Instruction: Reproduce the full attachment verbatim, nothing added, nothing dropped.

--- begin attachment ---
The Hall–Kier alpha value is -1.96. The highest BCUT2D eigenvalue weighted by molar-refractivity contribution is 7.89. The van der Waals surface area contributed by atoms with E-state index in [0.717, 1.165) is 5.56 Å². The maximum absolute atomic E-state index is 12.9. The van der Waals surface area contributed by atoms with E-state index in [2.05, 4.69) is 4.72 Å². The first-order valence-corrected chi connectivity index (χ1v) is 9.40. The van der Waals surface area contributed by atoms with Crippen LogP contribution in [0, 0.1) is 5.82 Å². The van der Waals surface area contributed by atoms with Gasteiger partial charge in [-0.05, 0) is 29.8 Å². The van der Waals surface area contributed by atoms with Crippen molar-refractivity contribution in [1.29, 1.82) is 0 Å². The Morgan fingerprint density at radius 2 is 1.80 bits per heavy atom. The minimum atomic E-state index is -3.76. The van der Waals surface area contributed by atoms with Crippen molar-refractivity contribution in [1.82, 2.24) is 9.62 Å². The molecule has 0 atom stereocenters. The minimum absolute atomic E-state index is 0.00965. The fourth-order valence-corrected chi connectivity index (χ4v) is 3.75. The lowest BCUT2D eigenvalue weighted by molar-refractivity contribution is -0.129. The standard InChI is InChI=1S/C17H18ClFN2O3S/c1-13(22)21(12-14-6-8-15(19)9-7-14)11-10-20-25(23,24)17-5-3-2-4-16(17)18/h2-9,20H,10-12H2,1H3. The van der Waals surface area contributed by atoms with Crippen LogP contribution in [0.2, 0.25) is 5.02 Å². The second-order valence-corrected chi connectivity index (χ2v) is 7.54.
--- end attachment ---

The Hall–Kier alpha value is -1.96. The highest BCUT2D eigenvalue weighted by molar-refractivity contribution is 7.89. The van der Waals surface area contributed by atoms with E-state index in [0.717, 1.165) is 5.56 Å². The maximum absolute atomic E-state index is 12.9. The van der Waals surface area contributed by atoms with E-state index in [2.05, 4.69) is 4.72 Å². The first-order valence-corrected chi connectivity index (χ1v) is 9.40. The van der Waals surface area contributed by atoms with Crippen LogP contribution in [0, 0.1) is 5.82 Å². The van der Waals surface area contributed by atoms with Gasteiger partial charge in [-0.05, 0) is 29.8 Å². The van der Waals surface area contributed by atoms with Crippen molar-refractivity contribution in [1.29, 1.82) is 0 Å². The Morgan fingerprint density at radius 2 is 1.80 bits per heavy atom. The minimum atomic E-state index is -3.76. The van der Waals surface area contributed by atoms with Crippen molar-refractivity contribution in [1.82, 2.24) is 9.62 Å². The molecule has 0 atom stereocenters. The minimum absolute atomic E-state index is 0.00965. The fourth-order valence-corrected chi connectivity index (χ4v) is 3.75. The lowest BCUT2D eigenvalue weighted by molar-refractivity contribution is -0.129. The standard InChI is InChI=1S/C17H18ClFN2O3S/c1-13(22)21(12-14-6-8-15(19)9-7-14)11-10-20-25(23,24)17-5-3-2-4-16(17)18/h2-9,20H,10-12H2,1H3. The van der Waals surface area contributed by atoms with Crippen LogP contribution in [0.2, 0.25) is 5.02 Å². The second-order valence-corrected chi connectivity index (χ2v) is 7.54.